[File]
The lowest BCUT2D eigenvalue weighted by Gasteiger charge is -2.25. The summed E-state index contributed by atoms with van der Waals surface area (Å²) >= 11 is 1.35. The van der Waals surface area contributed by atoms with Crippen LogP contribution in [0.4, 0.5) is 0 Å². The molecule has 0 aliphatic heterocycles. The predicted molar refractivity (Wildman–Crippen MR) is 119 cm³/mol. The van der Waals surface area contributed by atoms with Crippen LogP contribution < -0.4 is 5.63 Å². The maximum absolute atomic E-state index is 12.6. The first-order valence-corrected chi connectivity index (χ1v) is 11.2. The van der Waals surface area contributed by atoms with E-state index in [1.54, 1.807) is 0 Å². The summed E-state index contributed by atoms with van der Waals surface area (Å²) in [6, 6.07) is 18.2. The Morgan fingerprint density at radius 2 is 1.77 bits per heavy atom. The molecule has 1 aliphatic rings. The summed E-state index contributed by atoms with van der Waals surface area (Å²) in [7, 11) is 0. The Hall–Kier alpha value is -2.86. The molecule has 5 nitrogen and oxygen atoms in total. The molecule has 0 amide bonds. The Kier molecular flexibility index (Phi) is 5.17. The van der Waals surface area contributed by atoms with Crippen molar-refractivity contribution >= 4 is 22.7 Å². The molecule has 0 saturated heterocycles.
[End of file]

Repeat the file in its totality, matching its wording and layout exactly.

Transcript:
The lowest BCUT2D eigenvalue weighted by Gasteiger charge is -2.25. The summed E-state index contributed by atoms with van der Waals surface area (Å²) >= 11 is 1.35. The van der Waals surface area contributed by atoms with Crippen LogP contribution in [0.4, 0.5) is 0 Å². The molecule has 0 aliphatic heterocycles. The predicted molar refractivity (Wildman–Crippen MR) is 119 cm³/mol. The van der Waals surface area contributed by atoms with Crippen LogP contribution < -0.4 is 5.63 Å². The maximum absolute atomic E-state index is 12.6. The first-order valence-corrected chi connectivity index (χ1v) is 11.2. The van der Waals surface area contributed by atoms with E-state index in [1.54, 1.807) is 0 Å². The summed E-state index contributed by atoms with van der Waals surface area (Å²) in [6, 6.07) is 18.2. The Morgan fingerprint density at radius 2 is 1.77 bits per heavy atom. The molecule has 1 aliphatic rings. The summed E-state index contributed by atoms with van der Waals surface area (Å²) in [7, 11) is 0. The Hall–Kier alpha value is -2.86. The molecule has 5 nitrogen and oxygen atoms in total. The molecule has 0 amide bonds. The Kier molecular flexibility index (Phi) is 5.17. The van der Waals surface area contributed by atoms with Crippen molar-refractivity contribution >= 4 is 22.7 Å². The molecule has 0 saturated heterocycles.